Building the Plane While You’re Genre-flying, or: Sort, Stick, and Shift: Genrefying in Three Easy Months

I, like many of us, am a list person. I like systems, structure, and knowing what happens next. My week is organized in To Do Lists, and everything gets itemized and checked off as I work unless I have lost the list, at which point “Clean Desk” is added to the new list.

When I joined my school, I put together a five year roadmap of how to build the library program our community deserved. Year One was Figuring Out Where the Bodies Are Buried. Year Two was Programming. This is Year Three: Literacy and Literature because, frankly, my students are absolutely brilliant and also my fiction stats have historically been in the absolute toilet, and these two things together are enough to drive any librarian to cry into her bookmarks.

So after reading all the posts, visiting a few schools, and reminding myself many times that no one will die if I do a thing and then have to undo the thing, I decided to genrefy my fiction. Because our space is used in the summertime, it had to happen while the library was up and running. And because the Board comes in every year for a visit before winter break and I hate looking messy in front of my boss’s bosses, it had to be done by mid-December.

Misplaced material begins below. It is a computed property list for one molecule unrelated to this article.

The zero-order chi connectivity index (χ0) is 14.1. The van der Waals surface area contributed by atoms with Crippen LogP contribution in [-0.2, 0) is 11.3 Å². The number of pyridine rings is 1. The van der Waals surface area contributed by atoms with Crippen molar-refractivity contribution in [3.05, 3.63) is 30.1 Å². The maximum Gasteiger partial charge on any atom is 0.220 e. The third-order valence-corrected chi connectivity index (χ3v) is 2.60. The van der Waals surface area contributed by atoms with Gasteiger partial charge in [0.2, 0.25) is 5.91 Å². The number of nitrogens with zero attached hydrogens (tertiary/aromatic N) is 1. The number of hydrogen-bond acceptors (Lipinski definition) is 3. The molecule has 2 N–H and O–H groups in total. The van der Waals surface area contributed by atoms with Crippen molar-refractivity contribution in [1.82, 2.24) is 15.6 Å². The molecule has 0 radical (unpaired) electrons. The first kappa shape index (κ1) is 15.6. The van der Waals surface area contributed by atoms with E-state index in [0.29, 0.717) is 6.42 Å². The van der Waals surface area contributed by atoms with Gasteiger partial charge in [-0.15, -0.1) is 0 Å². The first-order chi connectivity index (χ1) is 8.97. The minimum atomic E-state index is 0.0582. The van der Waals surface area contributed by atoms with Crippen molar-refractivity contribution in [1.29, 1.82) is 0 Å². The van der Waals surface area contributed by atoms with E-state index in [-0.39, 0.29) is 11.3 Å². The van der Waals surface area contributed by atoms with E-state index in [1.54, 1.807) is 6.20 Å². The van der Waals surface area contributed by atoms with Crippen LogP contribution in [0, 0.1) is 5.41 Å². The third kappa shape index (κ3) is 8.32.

Step One: Sort and Sticker

Before anything moved, we categorized. Every fiction book got assigned a category and then it got a sticker. This can be tricky, obviously. Is The Yiddish Policemen’s Union* a mystery? Sci-fi? Does it go in Historical Fiction so it can be near Kavalier & Clay? Not everything is clear cut, and I had to do a lot of reminding myself “It can always be changed.”**

This step was by far the most exhausting; making that many microdecisions in addition to the thousands of other microdecisions we make every day meant I would go home and couldn’t find the brain space to answer questions like “What do you want to eat for dinner?”***

*I put it in Mystery. We’ll see how it goes.

**This process also helped me do a quick fiction weed. No point in sticking and shifting a book that hasn’t ever circ’ed and you wouldn’t buy today.

***The answer is always pizza.

Step Two: Make Some Space

We had about 2,000 fiction titles that were sorted in low to the ground shelves. The problem with this is evident:

A change of scenery was in order.